To work or not to work after retirement

Cost of living pressures and rising inflation combined with declining superannuation returns mean more retirees could soon be returning to work.

Research carried out by National Seniors found 16 per cent of age pensioners re-entered the workforce after initially retiring, while another 20 per cent said they would consider returning to work. But it might not be only a need to work that is leading seniors to consider working; additional income, particularly to top up a pension cheque, can also help pay for home improvements, holidays, social activities such as dining out and staying active, and reduce the drawdown of superannuation funds.

For pensioners, recent changes to the Work Bonus limit have also provided an incentive to take on more part-time work without it affecting Centrelink payments.

But it turns out that there are quite a few reasons why people consider working after retirement, beyond just financial circumstances.

Some people experience a loss of identity or purpose without a job or routine and miss the social interactions with co-workers or clients that a job once gave them. Some people just really liked their job and feel they would still like to contribute in their field. Others may finally want to pursue a passion for something new. Retirement doesn’t have to mean volunteering is the only option.

Whatever the reason, studies have shown that returning to work after retirement, especially after 65, does offer some health benefits. Harvard Medical School, for example, has reported that long-term studies have shown that working even one more year beyond retirement age was associated with a nine to 11 percent lower risk of dying, regardless of health; that people who worked past age 65 were about three times more likely to report being in good health and about half as likely to have serious health problems, such as cancer or heart disease; and still others have linked working past retirement age with a reduced risk of dementia and heart attack, as well as a reduced risk of elderly depression and other problems associated with loneliness.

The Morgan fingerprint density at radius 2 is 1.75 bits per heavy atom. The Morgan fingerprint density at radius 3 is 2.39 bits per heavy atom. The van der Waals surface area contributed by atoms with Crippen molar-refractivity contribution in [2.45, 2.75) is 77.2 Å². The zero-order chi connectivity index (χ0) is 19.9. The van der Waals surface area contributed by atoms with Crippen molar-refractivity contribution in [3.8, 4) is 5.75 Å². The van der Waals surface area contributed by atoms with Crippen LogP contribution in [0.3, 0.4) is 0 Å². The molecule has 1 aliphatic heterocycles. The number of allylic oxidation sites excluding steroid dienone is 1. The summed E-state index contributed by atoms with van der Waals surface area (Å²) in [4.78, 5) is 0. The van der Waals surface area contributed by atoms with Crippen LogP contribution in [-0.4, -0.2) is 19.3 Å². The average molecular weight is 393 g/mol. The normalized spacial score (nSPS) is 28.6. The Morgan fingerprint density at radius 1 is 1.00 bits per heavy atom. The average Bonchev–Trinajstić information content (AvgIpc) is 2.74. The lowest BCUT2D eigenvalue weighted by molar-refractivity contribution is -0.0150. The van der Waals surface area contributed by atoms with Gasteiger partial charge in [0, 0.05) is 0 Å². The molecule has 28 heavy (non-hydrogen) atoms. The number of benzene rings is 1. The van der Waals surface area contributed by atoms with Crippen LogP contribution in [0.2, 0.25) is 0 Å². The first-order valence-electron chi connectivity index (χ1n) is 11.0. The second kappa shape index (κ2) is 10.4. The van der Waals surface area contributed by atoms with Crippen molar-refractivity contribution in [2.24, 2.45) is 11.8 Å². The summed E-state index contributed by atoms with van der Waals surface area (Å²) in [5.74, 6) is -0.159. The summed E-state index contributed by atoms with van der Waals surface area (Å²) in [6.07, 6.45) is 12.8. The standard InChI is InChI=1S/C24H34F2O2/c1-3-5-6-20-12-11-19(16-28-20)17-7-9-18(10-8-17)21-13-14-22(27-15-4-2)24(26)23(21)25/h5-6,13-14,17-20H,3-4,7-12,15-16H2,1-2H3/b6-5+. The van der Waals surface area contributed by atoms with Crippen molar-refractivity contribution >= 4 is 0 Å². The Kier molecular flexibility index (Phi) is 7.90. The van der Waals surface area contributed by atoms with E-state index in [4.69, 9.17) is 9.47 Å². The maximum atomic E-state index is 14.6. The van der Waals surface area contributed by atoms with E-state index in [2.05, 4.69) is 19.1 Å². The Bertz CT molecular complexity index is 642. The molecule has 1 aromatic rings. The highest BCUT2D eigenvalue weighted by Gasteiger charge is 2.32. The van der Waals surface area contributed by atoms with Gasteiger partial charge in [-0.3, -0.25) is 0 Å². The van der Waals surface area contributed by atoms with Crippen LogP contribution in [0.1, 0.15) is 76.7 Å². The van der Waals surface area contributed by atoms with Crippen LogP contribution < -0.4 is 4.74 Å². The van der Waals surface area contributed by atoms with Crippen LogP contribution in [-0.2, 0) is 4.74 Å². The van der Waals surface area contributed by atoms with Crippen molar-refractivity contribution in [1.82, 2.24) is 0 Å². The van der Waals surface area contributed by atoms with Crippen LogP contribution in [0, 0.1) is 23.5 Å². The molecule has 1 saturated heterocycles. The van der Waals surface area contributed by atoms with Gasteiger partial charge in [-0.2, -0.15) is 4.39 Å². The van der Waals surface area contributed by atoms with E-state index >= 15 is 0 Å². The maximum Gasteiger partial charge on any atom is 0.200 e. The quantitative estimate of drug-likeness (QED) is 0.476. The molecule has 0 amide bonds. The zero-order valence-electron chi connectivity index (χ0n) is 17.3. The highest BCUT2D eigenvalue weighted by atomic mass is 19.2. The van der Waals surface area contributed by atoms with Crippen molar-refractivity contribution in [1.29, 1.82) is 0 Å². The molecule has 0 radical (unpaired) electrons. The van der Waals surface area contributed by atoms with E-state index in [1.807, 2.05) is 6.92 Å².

In Australia, there is no requirement to stop work once you reach retirement age, even if you have already accessed your super or are receiving Age Pension payments. According to superannuation specialist Chris Strano the only rules for working after retirement are that you need to ensure you are not in breach of superannuation rules if you plan on accessing your super before age 67. In fact, you can begin a transition to retirement plan to access a portion of superannuation from age 60. Apart from that, there is no restriction on you working after retirement and, if you are on a pension, make sure you are fully aware of the earning limits before any extra income will affect your pension payments.

Otherwise, Strano, the founder of online financial planning site says: “If you work after retirement, you will earn more money, presumably need less (or none) of your super and investments to cover living expenses and possibly even be building up more of your retirement nest-egg.”

In the end, the most important things to consider about working after retirement are how it affects your mental, physical and financial wellbeing. Is work a form of healthy exercise? Is it a form of easy additional income? Or is it a cause for stress at a time when you’d rather be enjoying more time with friends, family and grandchildren?

Only you can know whether it’s right for you.

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